Am I only looking for errors in the text?

We are also looking for technical errors in the way the book is set up. For example, if you upload a file for the cover, and it has the wrong dimensions, it can show up as a spine printed off-center. Maybe the colors that looked good on the screen don’t look so good on paper. Maybe a chapter title did not get formatted consistently with the other chapters.

I have seen all kinds of things that needed to be fixed. You don’t want to find them after the book is available for sale.

In conclusion, I’ve offered a list of questions that will help you plan for your proof review. Plan to inspect your book, find all the things you want fixed, ask for those corrections from your team, resubmit your files, and order another proof. You will be happier with the final result, and so will your readers.

Create a Plan to Review the Proof

  • List any major events or deadlines where the final book must be available:
  • How long does it take the printer to review files and ship a proof to you?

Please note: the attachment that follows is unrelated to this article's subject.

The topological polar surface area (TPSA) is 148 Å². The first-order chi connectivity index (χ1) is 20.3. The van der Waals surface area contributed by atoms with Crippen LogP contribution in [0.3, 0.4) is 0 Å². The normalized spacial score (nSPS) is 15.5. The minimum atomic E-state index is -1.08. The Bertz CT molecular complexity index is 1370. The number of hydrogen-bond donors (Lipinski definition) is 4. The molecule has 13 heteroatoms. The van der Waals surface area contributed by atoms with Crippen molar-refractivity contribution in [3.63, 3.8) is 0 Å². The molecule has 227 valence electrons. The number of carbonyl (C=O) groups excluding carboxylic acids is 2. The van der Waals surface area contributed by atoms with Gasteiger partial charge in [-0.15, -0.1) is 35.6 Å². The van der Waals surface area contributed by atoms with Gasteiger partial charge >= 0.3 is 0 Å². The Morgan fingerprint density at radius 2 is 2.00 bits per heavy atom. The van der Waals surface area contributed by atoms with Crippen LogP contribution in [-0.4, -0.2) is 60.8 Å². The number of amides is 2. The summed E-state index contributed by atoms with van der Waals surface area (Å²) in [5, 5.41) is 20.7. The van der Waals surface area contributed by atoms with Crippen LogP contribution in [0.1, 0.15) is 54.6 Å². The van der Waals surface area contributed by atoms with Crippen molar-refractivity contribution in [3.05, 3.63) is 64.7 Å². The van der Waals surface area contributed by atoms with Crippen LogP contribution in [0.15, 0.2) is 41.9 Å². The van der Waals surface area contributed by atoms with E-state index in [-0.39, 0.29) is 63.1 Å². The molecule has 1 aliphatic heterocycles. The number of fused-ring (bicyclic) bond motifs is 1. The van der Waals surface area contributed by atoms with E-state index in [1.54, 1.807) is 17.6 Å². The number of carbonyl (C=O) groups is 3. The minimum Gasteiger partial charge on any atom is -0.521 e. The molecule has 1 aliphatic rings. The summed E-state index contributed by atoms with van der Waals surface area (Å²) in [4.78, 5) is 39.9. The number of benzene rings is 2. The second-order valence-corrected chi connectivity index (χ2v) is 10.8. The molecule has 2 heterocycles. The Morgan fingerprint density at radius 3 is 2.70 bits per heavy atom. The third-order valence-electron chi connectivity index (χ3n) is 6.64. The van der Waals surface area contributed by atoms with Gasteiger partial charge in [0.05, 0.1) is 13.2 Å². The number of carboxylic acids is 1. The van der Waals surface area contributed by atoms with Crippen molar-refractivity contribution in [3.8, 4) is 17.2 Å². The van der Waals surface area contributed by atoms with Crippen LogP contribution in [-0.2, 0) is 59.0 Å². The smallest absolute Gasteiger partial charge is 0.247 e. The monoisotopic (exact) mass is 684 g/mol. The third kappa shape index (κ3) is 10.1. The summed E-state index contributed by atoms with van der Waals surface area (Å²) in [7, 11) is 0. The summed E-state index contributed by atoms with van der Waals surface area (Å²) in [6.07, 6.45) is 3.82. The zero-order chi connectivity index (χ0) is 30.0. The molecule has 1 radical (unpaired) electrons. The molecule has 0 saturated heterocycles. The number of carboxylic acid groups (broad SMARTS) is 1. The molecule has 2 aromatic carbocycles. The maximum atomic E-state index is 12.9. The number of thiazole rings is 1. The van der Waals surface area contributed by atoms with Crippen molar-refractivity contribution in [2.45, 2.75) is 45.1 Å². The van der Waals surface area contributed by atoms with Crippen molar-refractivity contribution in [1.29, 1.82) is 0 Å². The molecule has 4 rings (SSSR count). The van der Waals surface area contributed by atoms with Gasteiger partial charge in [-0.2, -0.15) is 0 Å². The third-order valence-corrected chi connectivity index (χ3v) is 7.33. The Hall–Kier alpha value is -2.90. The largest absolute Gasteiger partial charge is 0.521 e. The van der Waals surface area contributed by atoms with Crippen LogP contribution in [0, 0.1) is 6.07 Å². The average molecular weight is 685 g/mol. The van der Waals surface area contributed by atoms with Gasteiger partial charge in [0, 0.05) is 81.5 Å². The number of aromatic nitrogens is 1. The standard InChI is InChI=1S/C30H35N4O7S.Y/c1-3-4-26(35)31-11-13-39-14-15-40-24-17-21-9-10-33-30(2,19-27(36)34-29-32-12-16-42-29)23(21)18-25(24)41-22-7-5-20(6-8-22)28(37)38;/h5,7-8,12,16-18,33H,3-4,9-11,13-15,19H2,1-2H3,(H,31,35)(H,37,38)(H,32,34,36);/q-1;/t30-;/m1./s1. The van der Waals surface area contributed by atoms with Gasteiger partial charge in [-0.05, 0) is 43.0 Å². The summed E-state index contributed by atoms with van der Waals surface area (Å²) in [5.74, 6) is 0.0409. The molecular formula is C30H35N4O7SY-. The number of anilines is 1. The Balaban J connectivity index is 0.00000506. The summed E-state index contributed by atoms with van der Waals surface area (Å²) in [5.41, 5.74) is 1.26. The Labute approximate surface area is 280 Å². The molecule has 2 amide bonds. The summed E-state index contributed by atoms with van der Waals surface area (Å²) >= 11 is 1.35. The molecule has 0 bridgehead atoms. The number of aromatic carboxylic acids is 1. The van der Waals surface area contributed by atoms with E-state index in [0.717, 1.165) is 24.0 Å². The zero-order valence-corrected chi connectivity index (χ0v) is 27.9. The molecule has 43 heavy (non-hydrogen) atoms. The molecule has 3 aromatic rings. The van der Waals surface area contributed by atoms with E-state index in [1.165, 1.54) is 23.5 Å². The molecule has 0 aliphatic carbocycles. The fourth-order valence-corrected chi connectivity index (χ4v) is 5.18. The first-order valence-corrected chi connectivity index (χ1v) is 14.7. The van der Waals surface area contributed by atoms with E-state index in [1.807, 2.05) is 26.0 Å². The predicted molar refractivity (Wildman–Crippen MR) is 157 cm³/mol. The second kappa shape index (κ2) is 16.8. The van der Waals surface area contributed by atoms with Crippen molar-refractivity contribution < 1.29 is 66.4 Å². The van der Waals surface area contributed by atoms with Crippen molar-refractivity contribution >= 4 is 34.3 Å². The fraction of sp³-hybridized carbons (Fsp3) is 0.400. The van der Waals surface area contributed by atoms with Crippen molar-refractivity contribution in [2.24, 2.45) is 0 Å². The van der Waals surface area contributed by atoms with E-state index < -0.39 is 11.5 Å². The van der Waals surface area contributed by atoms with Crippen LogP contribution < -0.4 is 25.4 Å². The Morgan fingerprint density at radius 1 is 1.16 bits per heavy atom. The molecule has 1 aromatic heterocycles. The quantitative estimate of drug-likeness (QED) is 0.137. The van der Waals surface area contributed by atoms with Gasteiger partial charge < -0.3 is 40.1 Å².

• How long would it take you to read the book cover to cover?
  • How long would it take your designer to correct the files and send them to you?
  • How long will it take before the printer approves the corrected files? (Does not apply if your printer does not do a technical review of your files.)
  • Add up all these times for the total time needed to review the proof (Two weeks minimum recommended):
  • Who else on your team needs a physical copy they can review and mark up?

________________________Matthew Howard
Matthew Howard is a self-publishing author who supports award-winning authors and business professionals in writing, editing, designing, and self-publishing their work for global distribution in paperback and ebook formats.

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3 Responses to Get the Most from Your Proof: Create a Proofing Plan

  1. Pingback: Get the Most from Your Proof: Create a Proofing Plan | Matthew Howard

  2. Good information here, and very important for authors, especially self-published authors, to follow. I particularly like Mr. Howard’s insightful assessment of the factors that cause us to miss our own errors upon review.

    Liked by 1 person

    • Thank you for the kind words, Mary Ellen. My goal is to compile a series of these posts into a helpful orientation guide for new authors. Once you make a few books, the whole process is predictable. But that first one can be tough!

      Like